On 1st November, it was announced that Michael Fallon had resigned from his post as Defence Secretary of State, admitting his behaviour had fallen short of the standards expected of the UK Military, and consequently it would not be right for him to continue in this position. Since this announcement however, the overspill of sexual harassment claims within parliament has continued, begging the question what our government can do to overcome these frankly shocking revelations.
his behaviour had fallen short of the standards expected of the UK Military,
Fallon’s resignation has made him the first politician to quit after sexual harassment claims against him revealed that he made unwanted advances to the journalist Julia Hartley-Brewer. One result has been Theresa May resolving that future claims must be taken to the police, in order to be dealt with with the utmost severity. She has also promised a new “independent” process take place, in order to handle complaints in a clear and fair manner. However, parliament’s continuing response to those coming forward with their experiences of sexual harassment is critical, as it hugely affects whether others will then feel confident in making accusations in the future. This in turn influences how the rest of the country will view sexual harassment claims in general, due to its role as the country’s supposedly trustworthy governing body.
The scale of these reports has now reached such a height that The Speaker of the House of Commons, John Bercow, has now said that “The sexual harassment scandal in British politics has the potential to be as serious as the 2009 expenses scandal.” Currently, two other ministers have denied claims of harassment, whilst a further 40 Conservative MPs are listed, with allegations against them that are yet to be proved. Labour leader Jeremy Corbyn has announced he will gladly meet the Prime Minister to discuss how parliament should now react, with SNP’s Ian Blackford also affirming his party will work with the government “to ensure that we have a system we can be proud of.” Even May’s deputy, Damian Green, has been shutting down allegations about his inappropriate behaviour towards a Tory female activist, showing these accusations have been rising up all the ranks of parliament.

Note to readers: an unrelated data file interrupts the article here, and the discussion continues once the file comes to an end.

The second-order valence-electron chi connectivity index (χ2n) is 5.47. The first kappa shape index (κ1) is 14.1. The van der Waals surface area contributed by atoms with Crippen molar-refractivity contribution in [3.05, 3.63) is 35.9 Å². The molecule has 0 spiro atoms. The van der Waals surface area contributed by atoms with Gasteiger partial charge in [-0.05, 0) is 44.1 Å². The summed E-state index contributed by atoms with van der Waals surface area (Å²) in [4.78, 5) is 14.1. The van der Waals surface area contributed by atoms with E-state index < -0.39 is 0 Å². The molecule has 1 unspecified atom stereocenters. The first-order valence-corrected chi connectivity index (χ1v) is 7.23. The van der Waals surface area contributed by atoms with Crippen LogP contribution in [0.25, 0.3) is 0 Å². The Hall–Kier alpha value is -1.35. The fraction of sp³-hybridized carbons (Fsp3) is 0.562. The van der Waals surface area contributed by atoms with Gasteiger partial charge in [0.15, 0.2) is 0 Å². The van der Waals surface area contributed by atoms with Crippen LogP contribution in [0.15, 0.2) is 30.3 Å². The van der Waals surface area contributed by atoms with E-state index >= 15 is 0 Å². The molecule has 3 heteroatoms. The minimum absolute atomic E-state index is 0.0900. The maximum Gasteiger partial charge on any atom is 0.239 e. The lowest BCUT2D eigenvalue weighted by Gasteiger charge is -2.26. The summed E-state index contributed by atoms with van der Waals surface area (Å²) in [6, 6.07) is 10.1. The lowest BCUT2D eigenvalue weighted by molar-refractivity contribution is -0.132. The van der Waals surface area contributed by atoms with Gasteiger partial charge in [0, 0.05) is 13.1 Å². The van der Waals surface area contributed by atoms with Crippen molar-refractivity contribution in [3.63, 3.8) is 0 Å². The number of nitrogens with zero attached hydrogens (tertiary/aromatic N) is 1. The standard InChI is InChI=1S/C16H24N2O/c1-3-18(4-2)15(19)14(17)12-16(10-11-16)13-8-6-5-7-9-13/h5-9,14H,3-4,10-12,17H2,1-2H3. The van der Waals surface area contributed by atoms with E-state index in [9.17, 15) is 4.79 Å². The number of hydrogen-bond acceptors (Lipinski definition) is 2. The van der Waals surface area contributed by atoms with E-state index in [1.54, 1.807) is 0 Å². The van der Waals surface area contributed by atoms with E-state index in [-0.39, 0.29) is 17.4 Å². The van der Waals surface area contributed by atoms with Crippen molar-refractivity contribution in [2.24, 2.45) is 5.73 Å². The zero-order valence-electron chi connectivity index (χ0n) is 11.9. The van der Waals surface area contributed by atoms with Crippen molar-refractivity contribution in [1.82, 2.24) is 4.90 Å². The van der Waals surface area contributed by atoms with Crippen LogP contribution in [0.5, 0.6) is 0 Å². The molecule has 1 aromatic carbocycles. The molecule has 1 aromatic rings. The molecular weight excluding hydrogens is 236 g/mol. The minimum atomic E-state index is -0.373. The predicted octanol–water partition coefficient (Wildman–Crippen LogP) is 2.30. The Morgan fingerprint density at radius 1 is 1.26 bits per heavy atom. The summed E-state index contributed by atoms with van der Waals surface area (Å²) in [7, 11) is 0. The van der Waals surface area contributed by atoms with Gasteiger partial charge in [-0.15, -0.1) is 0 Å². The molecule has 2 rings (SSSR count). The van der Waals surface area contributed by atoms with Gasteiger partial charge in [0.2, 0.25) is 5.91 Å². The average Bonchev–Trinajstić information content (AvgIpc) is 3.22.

The sexual harassment scandal in British politics has the potential to be as serious as the 2009 expenses scandal
However, it is not just the Conservative MPs that are under fire; there have also been reports that an activist was discouraged by a party official from reporting an alleged rape at a Labour party event in 2011, which has only recently come to light. Allegations of harassment towards staff from MPs at a notorious parliament bar, The Sports and Social, have also now emerged, and whilst in the past Parliament appear to have turned a blind eye to such claims, they are finally having to demonstrate that they are taking them seriously. Most recently, Labour’s Kerry McCarthy has reported she was sent letters by MP Kelvin Hopkins for 20 years, resulting in Hopkins currently being suspended from the party and under investigation, despite his claims of innocence.
if falsely made they can have a devastating impact on the alleged perpetrator’s future